Jesus was not a systematic theologian; that work was left largely to St. Paul and others. While he certainly argued for the importance of righteousness, Jesus was far less concerned about rules than he was about relationships and reconciliation — with one another and with God. For some of us, Christmas is a reminder that while moral rules can be issued on stone tablets, grace and redemption are finally and fully found in a story of love, when the divine became human. I didn’t enter Jesus’ world; he entered mine.
Peter Wehner, a senior fellow at the Ethics and Public Policy Center, served in the last three Republican administrations and is a contributing opinion writer.
I returned Sunday from Denver where I participated in the national rollout of the most exciting self-help program for PD that I have ever experienced. Tampa Bay is one of eight metro areas chosen to pilot a national training program like no other. It provides Parkies the knowledge and tools to become masters of their treatment in order bend their PD trajectory in the right direction.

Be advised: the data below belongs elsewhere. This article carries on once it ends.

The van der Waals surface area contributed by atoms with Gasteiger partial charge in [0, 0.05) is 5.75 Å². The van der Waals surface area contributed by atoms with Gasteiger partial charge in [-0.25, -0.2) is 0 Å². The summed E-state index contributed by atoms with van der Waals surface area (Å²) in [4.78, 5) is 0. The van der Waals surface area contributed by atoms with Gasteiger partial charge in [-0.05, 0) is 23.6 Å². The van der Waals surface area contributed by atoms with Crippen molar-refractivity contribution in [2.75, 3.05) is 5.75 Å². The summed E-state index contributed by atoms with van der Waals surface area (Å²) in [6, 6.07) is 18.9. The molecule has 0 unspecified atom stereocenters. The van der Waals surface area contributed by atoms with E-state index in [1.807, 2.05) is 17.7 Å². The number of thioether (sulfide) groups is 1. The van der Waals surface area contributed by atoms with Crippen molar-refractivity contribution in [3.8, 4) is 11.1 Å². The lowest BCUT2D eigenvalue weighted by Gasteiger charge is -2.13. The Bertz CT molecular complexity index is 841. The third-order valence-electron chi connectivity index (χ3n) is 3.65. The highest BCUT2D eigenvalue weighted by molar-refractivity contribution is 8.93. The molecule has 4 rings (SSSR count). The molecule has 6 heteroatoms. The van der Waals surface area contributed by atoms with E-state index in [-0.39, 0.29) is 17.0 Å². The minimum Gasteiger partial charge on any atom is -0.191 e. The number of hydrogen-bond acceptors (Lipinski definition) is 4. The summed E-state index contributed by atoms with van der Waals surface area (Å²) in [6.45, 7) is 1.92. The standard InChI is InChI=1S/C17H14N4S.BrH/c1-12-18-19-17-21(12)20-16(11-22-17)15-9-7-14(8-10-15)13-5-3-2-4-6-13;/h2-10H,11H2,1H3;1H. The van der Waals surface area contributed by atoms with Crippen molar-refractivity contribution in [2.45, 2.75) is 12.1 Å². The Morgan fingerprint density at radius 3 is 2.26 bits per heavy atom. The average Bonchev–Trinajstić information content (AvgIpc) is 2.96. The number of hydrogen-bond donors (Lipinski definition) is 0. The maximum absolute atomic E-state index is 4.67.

Tampa joins Richmond, Detroit, Houston, Phoenix, Denver, Boulder and Philadelphia in piloting this national program. One Parkie evaluator called it “life changing.” (I enthusiastically agree it will accomplish that for most enrollees.) The presenting organization is the Parkinson’s Disease Foundation.
The program is Self-Efficacy Training customized for PD. Between 26 and 36 newly diagnosed Parkies and their helpmates will meet once every month in two and one-half-hour sessions. They will start in September 2016 and finish in June 2017. Participants will acquire the disciplines and skills necessary to take charge of their condition, becoming captains of their treatment teams.
This contrasts with the all-too-common wandering in the PD jungle of confusion and ignorance dealt many new Parkies today. I will co-lead our program with Sherry Harlan, an experienced and dedicated USF health administrator.